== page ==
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is skin inflammation. Dermatitis may be caused by allergens such as dust mites, pet dander, pollen, and certain foods. Dermatitis can also develop when something touches your skin and irritates it or causes an allergic reaction. Examples include soaps, chemicals, latex, and poison ivy.
Signs and symptoms of dermatitis
depend on the cause:
- An itchy rash
- Bumps or blisters that crust over or ooze clear fluid
Call your local emergency number (911 in the US) or have someone call if:
- You have symptoms of anaphylaxis, such as sudden trouble breathing, throat swelling, or feeling dizzy or lightheaded.
Seek care immediately if:
- You develop a fever or have red streaks going up your arm or leg.
- Your rash gets more swollen, red, or hot.
Call your doctor or dermatologist if:
- Your skin blisters, oozes white or yellow pus, or has a foul-smelling discharge.
- Your rash spreads or does not get better, even after treatment.
- You have questions or concerns about your condition or care.
Treatment for dermatitis
depends on the cause of your rash. You may need medicines to help decrease itching and inflammation or treat a bacterial infection. They may be given as a topical cream, shot, or a pill.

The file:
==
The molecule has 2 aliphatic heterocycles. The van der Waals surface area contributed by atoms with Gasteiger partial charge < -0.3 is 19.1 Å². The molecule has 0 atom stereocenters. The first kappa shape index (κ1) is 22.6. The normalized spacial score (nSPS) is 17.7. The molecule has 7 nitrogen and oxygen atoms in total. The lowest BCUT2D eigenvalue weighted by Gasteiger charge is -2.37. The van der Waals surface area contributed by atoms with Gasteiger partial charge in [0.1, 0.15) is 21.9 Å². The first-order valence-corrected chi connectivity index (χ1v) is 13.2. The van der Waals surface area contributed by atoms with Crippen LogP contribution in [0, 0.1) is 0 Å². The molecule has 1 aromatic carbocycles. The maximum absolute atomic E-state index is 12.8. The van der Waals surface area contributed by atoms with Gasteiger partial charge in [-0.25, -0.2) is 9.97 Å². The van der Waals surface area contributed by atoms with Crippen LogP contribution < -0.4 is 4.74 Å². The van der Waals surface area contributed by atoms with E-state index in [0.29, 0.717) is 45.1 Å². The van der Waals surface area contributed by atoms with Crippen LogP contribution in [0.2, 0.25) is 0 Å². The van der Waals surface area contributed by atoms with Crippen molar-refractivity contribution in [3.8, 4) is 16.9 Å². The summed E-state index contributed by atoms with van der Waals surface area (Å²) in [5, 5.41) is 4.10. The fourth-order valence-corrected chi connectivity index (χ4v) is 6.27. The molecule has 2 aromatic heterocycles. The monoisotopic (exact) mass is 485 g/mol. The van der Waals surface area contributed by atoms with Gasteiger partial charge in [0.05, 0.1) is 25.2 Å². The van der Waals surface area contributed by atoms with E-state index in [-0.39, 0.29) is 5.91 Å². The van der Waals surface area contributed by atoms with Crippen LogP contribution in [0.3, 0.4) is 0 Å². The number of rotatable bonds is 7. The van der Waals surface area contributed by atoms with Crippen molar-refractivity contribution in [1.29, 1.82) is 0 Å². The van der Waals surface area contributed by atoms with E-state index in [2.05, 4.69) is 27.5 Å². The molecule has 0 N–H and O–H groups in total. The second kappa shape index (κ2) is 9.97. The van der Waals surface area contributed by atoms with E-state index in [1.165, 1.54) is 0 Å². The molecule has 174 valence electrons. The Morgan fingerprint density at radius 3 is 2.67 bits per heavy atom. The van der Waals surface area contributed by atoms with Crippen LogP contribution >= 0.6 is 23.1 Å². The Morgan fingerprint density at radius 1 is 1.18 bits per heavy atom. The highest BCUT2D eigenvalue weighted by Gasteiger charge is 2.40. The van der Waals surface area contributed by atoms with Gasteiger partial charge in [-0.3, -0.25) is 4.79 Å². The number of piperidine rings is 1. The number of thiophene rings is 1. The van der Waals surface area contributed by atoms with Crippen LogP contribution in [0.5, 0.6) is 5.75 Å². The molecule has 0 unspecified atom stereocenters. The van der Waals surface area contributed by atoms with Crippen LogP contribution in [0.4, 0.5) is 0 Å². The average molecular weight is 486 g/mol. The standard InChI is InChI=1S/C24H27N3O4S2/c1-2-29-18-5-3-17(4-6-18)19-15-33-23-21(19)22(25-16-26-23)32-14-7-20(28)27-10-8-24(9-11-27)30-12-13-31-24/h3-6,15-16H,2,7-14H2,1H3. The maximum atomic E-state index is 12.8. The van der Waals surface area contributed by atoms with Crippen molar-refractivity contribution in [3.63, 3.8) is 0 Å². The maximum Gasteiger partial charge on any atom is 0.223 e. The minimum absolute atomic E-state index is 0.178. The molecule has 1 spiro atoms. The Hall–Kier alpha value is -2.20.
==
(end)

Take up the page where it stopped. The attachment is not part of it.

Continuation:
- Apply a cool compress to your rash. This will help soothe your skin.
- Apply lotions or creams to the area. These help keep your skin moist and decrease itching. Apply the lotion or cream right after a lukewarm bath or shower when your skin is still damp. Use products that do not contain dye or a scent.
- Avoid skin irritants. Examples include makeup, hair products, soaps, and cleansers. Use products that do not contain a scent or dye.
Follow up with your doctor or dermatologist as directed:
Write down your questions so you remember to ask them during your visits.
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The above information is an educational aid only. It is not intended as medical advice for individual conditions or treatments. Talk to your doctor, nurse or pharmacist before following any medical regimen to see if it is safe and effective for you.
Learn more about Dermatitis (Ambulatory Care)
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